You could see the impact on every smiling face, the sparkle in every eye.

By Gerald Payfer

A different road brought each of us to AngelRide. Whether you were faced with the effects of cancer or knew someone who had been; whether you are a burn survivor or know someone who is, we join together as an AngelRide community to make a difference in children’s lives.

My journey began as a young child that suddenly went from a happy normal life and was thrown into the suffocating quicksand that is cancer. I spent three years in and out of hospitals across the country. I was constantly meeting with specialists and researchers all the while being bombarded with chemo, radiation, and a variety of chemicals that left me unrecognizable to those that had known me my entire life.

After going into remission adjusting to normal life was very difficult. With a delicate immune system, I was required to limit my exposure outdoors and often made to wear masks out in public. In the early 90’s school systems were unsure of what to do with me. At that time all their efforts to protect me and ensure my wellbeing unfortunately made me even more of an outcast. I was sinking into a very deep depression. Then I was invited to The Hole in the Wall Gang Camp. A summer camp specifically designed for children that had gone through the same nightmare that I had. A camp of peers. I was surrounded by children suffering the effects of prednisone and chemo. Children who had similar scars and trauma. We were also surrounded by smiling counselors that were there to help us remember happiness and joy and what it felt like not to be judged. Over the next few years I attended similar camps and each one had the same core values. Give children the childhood they almost didn’t have.

25 years later I came across a bike ride that gave back to the camp that had given me so much. I had to find a way to become part of this. Through the help of a coworker, who also was a long-time rider, I embarked on my first AngelRide in 2015. Arriving back at camp more than two decades later left me speechless as the emotions took hold. It still felt like home, the smells, the sounds, and most importantly the staff. All the joys came rushing back. Being able to see riders and volunteers experience that same feeling was incredible. Then in 2018 AngelRide announced that this was the final ride, much to the dismay of many that had become part of this massive family of friends.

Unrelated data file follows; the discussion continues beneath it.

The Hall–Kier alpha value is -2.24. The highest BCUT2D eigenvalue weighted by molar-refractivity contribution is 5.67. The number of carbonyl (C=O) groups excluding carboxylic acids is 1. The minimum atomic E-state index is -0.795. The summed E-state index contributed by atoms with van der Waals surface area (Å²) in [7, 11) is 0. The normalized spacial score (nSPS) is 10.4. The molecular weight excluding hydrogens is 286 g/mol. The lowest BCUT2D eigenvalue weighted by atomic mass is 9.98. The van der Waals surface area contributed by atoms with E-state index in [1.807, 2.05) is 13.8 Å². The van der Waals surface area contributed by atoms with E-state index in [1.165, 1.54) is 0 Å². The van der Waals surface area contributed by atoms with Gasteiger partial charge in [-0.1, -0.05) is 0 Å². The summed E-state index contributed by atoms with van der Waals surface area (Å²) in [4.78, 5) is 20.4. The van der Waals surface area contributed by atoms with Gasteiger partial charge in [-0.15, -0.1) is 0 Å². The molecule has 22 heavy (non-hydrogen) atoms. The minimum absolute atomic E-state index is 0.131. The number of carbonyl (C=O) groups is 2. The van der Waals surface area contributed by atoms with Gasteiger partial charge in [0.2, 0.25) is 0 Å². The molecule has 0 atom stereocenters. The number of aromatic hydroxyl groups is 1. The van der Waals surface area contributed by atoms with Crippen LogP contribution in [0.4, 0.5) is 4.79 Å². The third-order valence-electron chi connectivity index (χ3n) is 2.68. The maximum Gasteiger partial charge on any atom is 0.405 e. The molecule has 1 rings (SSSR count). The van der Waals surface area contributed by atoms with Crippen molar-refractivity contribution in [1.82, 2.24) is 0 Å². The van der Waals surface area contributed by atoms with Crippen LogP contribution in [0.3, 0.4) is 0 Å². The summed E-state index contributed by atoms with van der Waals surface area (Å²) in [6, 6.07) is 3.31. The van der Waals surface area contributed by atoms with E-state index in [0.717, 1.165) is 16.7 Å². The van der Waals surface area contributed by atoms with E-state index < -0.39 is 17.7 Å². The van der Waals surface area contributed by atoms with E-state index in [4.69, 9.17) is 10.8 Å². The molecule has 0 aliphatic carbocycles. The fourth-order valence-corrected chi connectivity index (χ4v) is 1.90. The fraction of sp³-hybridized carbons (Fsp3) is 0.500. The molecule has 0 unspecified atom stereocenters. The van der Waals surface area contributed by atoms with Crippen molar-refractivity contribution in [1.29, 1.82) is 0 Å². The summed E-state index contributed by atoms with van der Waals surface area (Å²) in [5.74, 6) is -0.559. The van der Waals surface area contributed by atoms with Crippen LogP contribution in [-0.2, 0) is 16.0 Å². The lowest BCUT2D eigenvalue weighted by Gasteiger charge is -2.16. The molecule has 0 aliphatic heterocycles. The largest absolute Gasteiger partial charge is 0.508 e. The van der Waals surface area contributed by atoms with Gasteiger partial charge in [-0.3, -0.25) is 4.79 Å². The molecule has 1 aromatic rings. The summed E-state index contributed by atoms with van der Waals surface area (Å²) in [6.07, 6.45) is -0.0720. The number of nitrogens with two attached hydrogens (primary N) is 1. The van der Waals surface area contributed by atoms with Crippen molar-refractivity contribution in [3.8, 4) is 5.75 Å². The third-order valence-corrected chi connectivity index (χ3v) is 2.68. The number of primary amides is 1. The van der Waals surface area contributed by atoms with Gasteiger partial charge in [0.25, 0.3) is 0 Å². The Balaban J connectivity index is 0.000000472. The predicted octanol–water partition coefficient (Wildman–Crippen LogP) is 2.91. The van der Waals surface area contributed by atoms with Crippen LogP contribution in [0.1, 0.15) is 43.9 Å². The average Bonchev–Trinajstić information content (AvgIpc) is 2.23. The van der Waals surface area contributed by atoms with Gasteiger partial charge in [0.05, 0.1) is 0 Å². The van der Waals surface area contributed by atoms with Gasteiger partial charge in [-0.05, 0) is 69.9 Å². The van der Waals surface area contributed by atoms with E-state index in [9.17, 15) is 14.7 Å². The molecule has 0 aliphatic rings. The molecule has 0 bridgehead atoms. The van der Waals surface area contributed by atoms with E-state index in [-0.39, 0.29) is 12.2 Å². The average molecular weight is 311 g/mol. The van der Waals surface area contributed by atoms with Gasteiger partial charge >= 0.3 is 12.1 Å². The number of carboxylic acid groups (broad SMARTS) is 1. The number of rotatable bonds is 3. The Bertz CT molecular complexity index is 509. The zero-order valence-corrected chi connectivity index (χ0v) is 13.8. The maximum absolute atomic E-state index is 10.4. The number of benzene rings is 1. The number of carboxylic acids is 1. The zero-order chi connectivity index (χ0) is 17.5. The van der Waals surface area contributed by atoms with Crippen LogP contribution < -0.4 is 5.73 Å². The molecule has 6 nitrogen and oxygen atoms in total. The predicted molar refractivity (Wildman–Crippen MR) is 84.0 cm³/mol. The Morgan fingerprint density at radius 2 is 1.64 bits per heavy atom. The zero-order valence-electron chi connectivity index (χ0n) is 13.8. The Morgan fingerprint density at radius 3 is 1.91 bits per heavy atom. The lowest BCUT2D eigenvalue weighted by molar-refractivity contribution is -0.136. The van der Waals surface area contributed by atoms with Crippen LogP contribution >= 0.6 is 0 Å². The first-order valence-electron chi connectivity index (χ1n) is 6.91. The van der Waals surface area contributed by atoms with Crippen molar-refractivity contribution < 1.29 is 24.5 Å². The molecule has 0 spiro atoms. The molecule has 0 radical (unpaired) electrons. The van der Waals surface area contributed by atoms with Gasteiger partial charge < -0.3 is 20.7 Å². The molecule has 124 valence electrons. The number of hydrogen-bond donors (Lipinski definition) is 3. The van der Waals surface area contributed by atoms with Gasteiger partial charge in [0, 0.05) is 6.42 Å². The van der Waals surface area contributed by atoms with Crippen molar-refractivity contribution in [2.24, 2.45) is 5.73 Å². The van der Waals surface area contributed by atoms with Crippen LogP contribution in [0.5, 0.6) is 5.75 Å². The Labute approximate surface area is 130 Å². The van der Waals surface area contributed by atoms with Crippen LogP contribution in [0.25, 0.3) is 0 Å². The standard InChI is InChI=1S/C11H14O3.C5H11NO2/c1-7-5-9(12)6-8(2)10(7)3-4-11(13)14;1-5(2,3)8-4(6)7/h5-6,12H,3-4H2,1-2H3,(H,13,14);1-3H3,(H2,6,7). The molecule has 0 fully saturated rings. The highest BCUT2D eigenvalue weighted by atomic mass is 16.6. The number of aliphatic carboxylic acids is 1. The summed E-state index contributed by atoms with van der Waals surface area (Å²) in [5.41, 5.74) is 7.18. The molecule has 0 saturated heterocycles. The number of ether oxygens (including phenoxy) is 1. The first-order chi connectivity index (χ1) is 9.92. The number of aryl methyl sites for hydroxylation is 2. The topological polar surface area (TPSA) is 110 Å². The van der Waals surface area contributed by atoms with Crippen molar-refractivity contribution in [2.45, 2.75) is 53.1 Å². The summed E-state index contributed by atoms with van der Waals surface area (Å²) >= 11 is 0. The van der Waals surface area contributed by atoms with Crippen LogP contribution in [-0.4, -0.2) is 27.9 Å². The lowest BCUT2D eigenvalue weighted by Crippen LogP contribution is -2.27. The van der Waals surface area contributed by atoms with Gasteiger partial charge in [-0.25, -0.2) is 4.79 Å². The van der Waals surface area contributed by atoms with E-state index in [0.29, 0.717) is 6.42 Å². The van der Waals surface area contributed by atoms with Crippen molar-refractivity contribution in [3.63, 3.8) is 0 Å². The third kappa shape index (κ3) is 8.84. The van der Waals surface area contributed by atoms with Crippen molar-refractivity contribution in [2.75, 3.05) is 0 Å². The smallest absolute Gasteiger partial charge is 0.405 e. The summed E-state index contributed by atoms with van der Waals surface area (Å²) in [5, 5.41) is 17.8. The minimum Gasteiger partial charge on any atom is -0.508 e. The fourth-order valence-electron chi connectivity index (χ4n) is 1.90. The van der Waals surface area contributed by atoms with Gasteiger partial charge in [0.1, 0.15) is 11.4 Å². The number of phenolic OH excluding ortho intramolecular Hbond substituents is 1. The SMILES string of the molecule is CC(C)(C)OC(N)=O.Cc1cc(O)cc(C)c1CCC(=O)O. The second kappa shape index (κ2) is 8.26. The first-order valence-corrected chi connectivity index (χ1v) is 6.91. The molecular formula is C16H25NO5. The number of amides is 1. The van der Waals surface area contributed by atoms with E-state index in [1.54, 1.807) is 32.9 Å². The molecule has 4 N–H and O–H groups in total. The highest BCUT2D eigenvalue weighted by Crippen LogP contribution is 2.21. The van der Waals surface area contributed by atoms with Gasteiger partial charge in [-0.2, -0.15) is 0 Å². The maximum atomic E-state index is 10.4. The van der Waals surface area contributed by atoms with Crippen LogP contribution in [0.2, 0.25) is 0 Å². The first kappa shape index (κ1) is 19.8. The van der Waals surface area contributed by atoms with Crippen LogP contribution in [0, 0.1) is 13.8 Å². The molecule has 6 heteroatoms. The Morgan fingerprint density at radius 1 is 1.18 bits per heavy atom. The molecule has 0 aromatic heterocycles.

Later that summer I was invited to join in a small group for a tour of a new camp and potential partnership for AngelRide, The Arthur C. Luf Children’s Burn Camp. Our group was met outside by Kathlene Gerrity, Executive Director of the CT Burns Care Foundation. She was very protective of this special place and all that it stood for. We soon saw the reasons why. As we met the volunteer camp staff, I came to realize that many of them were firemen and women, medical and emergency professionals, and former campers who were taking time from their already hectic lives to give even more of their time and of themselves. The dedication of this special group of people was simply astounding.

The Arthur C. Luf Children’s Burn Camp was not designed to treat the physical injuries so much as the injuries to the mind and the soul. You could see the impact on every smiling face, the sparkle in every eye. As we walked the campgrounds, I saw none of the luxuries that I had become so familiar with. There were no AC units. There were limited power supplies, but also there was a beautiful pond that was made for swimming and fishing. It was nature with no barriers. Each activity we came across was designed to not only bring absolute joy to the campers, but also help them rebuild their confidence. Simple games and crafts were being used to reteach muscle groups to preform tasks that we take for granted every day. Even more amazing was the fact that at each group of cabins was a campfire. This campfire was kept going and reminded the campers that fire and heat are not something to be feared. I was amazed and can only imagine the trepidation that some campers must go through when first encountering this.

During our lunch I was able to sit down and talk to several campers and although we were informed not to ask about their past, no restrictions were put to the campers. Being able to speak openly to strangers is a huge step. I was once again struck by the strength of these children and their willpower to keep moving forward. I also came to realize that just as Hole in the Wall Gang Camp changed the lives of all who attended or were blessed to work there and experience camp, so did the Arthur C. Luf Children’s Burn Camp. Each visit will at first, for a very brief instance, leave each of us in shock and most likely tears. However, that will only last for the blink of an eye. As you will soon be overwhelmed with the love and compassion that emanates from the campers and staff. Your vision is flooded with children laughing and playing. Your heart is healed. The shock is gone. You suddenly feel like a kid again and want only to go to camp and play.

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